She thought she could outrun this. Outsmart Waller. Keep this pretense. Keep the safe distance between her and Owen, and still keep an eye on him. Keep everyone happy (or balanced enough to keep breathing), happy with her (or at least not trying to kill her), all at the same time.

A surge of anger comes and goes with the single passing thought: Batman was right? UGH. She hopes no one lets him say so over her grave.

Quinn doesn’t realize that she’s backed up into a wall and then melted down it until she feels the cold of the brick and rain-soaked asphalt as it robs what little bodyheat she has left through the impermeable surface of her coat. Her hands settle the hairpins in the folds of her dress in her lap, and then lift to meet the face she lowers to bury in them as she just sits there for a long moment. She tries to take deep breaths to stave off the flow of her tears, hidden by the trails of rainwater pouring over her face and the evening shadows, as her mind begins down the dozens of ways she could be very well dead in the next week.

She’s not ready to die.

How common.

But then, something miraculous happens.

Harley feels as just one more little proverbial thread in the fraying tightrope that she has been walking for over a year snaps. Her brunette wig pads what would otherwise be a dull ‘thud’ as her head settles against the cinderblock wall behind her, and a resigned smile twists her lips.

But then she sees something, a sign of the universe just for her that only she can see, in the swirling mix of oil and water and blood as it pools onto the dumpster’s concrete pad nearby. It dissolves Lena Zelle like a sugar cube.

“Heh. Heh heh.”

She progressively dissolves entirely into a fit of unhinged laughter, and it consumes her to weave a symphony all its own. Despair and joy writhe in the measures of it for dominance in the lengthy melody. When it does finally begin to pass, the masquerading harlequin lifts a hand to wipe away the start of raccoon eyes as her makeup melts. She doesn’t realize that she streaks blood in where kohl once smeared. “Hoo boy,” she says to the two still bodies on the alley floor, still in the glorious afterglow of the moment’s mad and euphoric release.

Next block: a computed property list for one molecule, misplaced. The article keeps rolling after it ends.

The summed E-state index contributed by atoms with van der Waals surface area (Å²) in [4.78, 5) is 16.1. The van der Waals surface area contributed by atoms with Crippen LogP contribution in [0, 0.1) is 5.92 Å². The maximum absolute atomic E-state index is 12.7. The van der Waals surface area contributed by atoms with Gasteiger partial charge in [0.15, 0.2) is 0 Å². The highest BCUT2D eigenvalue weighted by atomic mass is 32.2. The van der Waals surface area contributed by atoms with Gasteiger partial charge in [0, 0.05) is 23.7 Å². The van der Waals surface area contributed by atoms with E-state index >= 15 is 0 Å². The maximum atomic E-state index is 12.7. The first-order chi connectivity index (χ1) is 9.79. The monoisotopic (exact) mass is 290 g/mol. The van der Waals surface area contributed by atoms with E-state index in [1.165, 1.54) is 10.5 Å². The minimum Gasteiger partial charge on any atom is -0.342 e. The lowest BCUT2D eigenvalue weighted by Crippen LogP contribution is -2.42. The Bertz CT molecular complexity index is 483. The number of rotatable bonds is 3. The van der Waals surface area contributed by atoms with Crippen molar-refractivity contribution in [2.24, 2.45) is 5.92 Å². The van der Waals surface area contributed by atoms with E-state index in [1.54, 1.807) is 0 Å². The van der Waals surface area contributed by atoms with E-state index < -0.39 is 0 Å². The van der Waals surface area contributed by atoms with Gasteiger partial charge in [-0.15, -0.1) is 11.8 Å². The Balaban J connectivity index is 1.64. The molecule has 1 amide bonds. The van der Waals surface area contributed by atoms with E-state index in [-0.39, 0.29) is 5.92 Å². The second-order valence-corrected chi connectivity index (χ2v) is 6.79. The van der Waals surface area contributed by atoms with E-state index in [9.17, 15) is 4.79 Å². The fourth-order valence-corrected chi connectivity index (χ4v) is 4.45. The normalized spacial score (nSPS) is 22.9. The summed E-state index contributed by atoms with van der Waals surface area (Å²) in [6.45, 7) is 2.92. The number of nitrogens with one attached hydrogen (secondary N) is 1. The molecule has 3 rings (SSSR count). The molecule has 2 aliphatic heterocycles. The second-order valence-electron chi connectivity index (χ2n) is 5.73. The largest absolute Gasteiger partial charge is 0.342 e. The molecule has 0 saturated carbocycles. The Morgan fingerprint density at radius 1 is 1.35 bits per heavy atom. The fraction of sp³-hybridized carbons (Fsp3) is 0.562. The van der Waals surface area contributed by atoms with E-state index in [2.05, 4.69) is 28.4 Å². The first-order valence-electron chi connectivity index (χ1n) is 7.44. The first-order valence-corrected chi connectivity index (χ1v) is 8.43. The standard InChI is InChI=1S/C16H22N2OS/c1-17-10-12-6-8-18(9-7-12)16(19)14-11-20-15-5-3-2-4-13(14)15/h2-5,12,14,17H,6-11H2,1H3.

Her head leans hard to one side, and then the other, as she stretches out her long neck. Her bloody hands then move to recollect her hairpins from her lap and messily twist up the locks of her wig into the half-bun that she’s preferred as of late. “I really needed that, boys. Ya jes’ have no idea.”

Once her hair is set in a sloppy pile of wilted curls and strings with her bloody hairpins shoved back in, The Punchline’s public face pushes herself back onto her feet.

She sniffs, and then considers the two bodies at length while smoothing her soaked dress beneath her flat palms. She primps her ruined hair.

Then, she disappears inside to clean herself up, taking the back door that leads into the club’s kitchen with a long sway, leaving a dripping trail in her wake. Someone else will come out minutes later to clean up the mess.

She’s going to go put a fresh face on.